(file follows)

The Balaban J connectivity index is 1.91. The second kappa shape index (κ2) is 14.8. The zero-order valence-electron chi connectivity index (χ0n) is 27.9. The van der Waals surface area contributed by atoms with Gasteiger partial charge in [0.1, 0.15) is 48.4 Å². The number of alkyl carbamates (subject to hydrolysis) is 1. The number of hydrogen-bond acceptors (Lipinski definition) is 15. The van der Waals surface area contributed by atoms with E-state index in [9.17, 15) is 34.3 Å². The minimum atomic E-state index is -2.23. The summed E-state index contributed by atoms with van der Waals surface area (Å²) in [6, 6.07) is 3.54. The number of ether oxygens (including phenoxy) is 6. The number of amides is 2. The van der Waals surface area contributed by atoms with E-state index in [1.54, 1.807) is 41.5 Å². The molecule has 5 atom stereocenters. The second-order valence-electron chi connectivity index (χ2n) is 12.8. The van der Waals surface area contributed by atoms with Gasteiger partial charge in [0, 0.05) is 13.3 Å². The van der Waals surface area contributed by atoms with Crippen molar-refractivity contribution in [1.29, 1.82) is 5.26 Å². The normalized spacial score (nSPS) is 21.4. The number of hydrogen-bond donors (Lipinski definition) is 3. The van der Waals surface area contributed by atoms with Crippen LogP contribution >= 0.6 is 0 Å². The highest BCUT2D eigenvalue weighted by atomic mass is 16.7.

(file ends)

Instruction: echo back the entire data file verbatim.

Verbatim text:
The Balaban J connectivity index is 1.91. The second kappa shape index (κ2) is 14.8. The zero-order valence-electron chi connectivity index (χ0n) is 27.9. The van der Waals surface area contributed by atoms with Gasteiger partial charge in [0.1, 0.15) is 48.4 Å². The number of alkyl carbamates (subject to hydrolysis) is 1. The number of hydrogen-bond acceptors (Lipinski definition) is 15. The van der Waals surface area contributed by atoms with E-state index in [9.17, 15) is 34.3 Å². The minimum atomic E-state index is -2.23. The summed E-state index contributed by atoms with van der Waals surface area (Å²) in [6, 6.07) is 3.54. The number of ether oxygens (including phenoxy) is 6. The number of amides is 2. The van der Waals surface area contributed by atoms with E-state index in [1.54, 1.807) is 41.5 Å². The molecule has 5 atom stereocenters. The second-order valence-electron chi connectivity index (χ2n) is 12.8. The van der Waals surface area contributed by atoms with Gasteiger partial charge in [0, 0.05) is 13.3 Å². The van der Waals surface area contributed by atoms with Crippen molar-refractivity contribution in [1.29, 1.82) is 5.26 Å². The normalized spacial score (nSPS) is 21.4. The number of hydrogen-bond donors (Lipinski definition) is 3. The van der Waals surface area contributed by atoms with Crippen LogP contribution >= 0.6 is 0 Å². The highest BCUT2D eigenvalue weighted by atomic mass is 16.7.